After all the pieces are fused into position, I work on the embroidery and applique next.  First I begin the with layer that appears to be on the bottom.  So I'll begin with the edges of the blue ginkgo leaf first.  Why?  Because I'm lazy, and don't like to spend lots of time back tacking and pulling threads to the back and tying them! If I do the bottom layer first, then another layer of stitching will eventually cross the ends, and hold them in place.  When I get to the top layer, then I'll have to do a minimum of stitching in place or pulling threads to the back.

Choose your thread carefully. I always use shiny polyester embroidery threads usually variegated ones. Remember that my name is Ann Variegated Fahl.  I love color change.  Unreel an arm's length of thread and let it puddle on the fabric.  Do you like it? If you aren't sure, do a little test stitching first on a scrap to avoid having to tear out lots of embroidery.

Note*  The photos below were taken after the quilt was finished.  However the the embroidery and applique were actually stitched only on the quilt top.

Closeup of Ginkgo Leaf, Florentine Edge Applique
The Florentine Edge Applique is a technique I have created using a free-motion zigzag stitch and a hoop. It gives a versatile wide edge treatment that I just love.  I have written a booklet on the subject of Applique, which gives complete instructions on this technique.  Or you may also refer to a 2013 article that I wrote in the American Quilter magazine fall issue.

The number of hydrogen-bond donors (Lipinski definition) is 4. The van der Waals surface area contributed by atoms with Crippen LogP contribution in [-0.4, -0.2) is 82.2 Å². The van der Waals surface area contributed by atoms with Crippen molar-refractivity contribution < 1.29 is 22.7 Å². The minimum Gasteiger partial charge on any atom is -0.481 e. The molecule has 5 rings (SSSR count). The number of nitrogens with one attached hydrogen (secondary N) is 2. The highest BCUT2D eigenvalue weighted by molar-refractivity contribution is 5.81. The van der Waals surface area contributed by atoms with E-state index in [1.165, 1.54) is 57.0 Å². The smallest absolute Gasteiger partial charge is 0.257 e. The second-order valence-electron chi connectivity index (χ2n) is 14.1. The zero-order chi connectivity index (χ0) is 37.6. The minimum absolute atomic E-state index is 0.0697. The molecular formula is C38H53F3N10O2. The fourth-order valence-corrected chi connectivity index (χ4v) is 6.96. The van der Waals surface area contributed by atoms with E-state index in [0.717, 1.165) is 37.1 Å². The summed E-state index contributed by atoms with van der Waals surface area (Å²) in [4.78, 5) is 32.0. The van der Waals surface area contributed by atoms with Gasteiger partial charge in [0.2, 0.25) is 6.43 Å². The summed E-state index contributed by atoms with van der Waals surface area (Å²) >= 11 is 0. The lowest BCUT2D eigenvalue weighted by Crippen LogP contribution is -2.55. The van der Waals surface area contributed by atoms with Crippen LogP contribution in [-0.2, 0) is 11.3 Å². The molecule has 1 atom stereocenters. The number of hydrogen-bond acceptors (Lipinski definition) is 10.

Also in a hoop I stitch the veins in the lily pads. I've used a blue variegated thread for this.
Next, while I still had my embroidery hoop close by, I covered the cattails, ducks heads and bills with straight free motion embroidery. Then I basted the layers together, and will finish the rest of the details in the quilting phase of the quilt. Before I do more decorative quilting, I outline every shape in the center of the quilt with mono filament thread.

Here is Ethel. I've quilted her with a brown variegated thread. She has so many different fabrics, one thread choice acts as a unifying device. I've tried to quilt near the edge of almost every feather.
I had to use two different threads to quilt Norman.
I used a shiny white thread on the wings and slender white detail on his neck. Then I used the same variegated brown that I used on Ethel's wings.

Quilting in the pond.
I chose a light blue variegated thread to quilt the pond.  It is the same thread used for the Florentine edge applique. I love adding a little spiral here and there.  Once the middle is completely quilted then I stitch around the inner edge of the border and then quilt the edge.
Detail of the top edge of quilt
I used lots of curls and coils in the green background, using a blue variegated thread.  Then on the edge I stitched using a dark variegated combination thread on the border. 

I blocked the quilt, trimmed the edges and bound the edges.  You can see the finished quilt on my website.  On Ginkgo Pond.

Next time I'll talk about another ginkgo quilt.

Ann Fahl

Friday, March 7, 2014

Working on the Pond

The ducks, cattails and water lilies were all floating on the pond in my last blog. I was happy with its appearance.